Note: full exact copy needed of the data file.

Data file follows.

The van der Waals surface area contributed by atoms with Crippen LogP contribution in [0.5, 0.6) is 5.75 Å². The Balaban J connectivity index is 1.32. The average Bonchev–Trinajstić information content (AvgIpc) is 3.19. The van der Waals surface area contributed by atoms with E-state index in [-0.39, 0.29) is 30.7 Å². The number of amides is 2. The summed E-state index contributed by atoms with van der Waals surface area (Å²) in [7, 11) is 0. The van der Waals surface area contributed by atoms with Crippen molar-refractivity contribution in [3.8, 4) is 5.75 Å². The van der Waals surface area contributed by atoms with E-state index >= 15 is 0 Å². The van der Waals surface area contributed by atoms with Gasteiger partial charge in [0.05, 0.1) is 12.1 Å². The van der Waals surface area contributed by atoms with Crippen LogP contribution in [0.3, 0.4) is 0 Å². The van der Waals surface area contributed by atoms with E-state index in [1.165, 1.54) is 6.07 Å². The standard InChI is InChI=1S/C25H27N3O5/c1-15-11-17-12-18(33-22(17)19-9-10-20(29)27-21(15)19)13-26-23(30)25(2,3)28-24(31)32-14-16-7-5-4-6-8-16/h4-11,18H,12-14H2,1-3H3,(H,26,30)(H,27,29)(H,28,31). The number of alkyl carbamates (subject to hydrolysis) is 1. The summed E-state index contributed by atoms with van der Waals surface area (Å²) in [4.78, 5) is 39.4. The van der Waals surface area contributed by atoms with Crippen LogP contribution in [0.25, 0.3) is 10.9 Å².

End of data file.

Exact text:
The van der Waals surface area contributed by atoms with Crippen LogP contribution in [0.5, 0.6) is 5.75 Å². The Balaban J connectivity index is 1.32. The average Bonchev–Trinajstić information content (AvgIpc) is 3.19. The van der Waals surface area contributed by atoms with E-state index in [-0.39, 0.29) is 30.7 Å². The number of amides is 2. The summed E-state index contributed by atoms with van der Waals surface area (Å²) in [7, 11) is 0. The van der Waals surface area contributed by atoms with Crippen molar-refractivity contribution in [3.8, 4) is 5.75 Å². The van der Waals surface area contributed by atoms with E-state index >= 15 is 0 Å². The van der Waals surface area contributed by atoms with Gasteiger partial charge in [0.05, 0.1) is 12.1 Å². The van der Waals surface area contributed by atoms with Crippen LogP contribution in [0.3, 0.4) is 0 Å². The van der Waals surface area contributed by atoms with E-state index in [1.165, 1.54) is 6.07 Å². The standard InChI is InChI=1S/C25H27N3O5/c1-15-11-17-12-18(33-22(17)19-9-10-20(29)27-21(15)19)13-26-23(30)25(2,3)28-24(31)32-14-16-7-5-4-6-8-16/h4-11,18H,12-14H2,1-3H3,(H,26,30)(H,27,29)(H,28,31). The number of alkyl carbamates (subject to hydrolysis) is 1. The summed E-state index contributed by atoms with van der Waals surface area (Å²) in [4.78, 5) is 39.4. The van der Waals surface area contributed by atoms with Crippen LogP contribution in [0.25, 0.3) is 10.9 Å².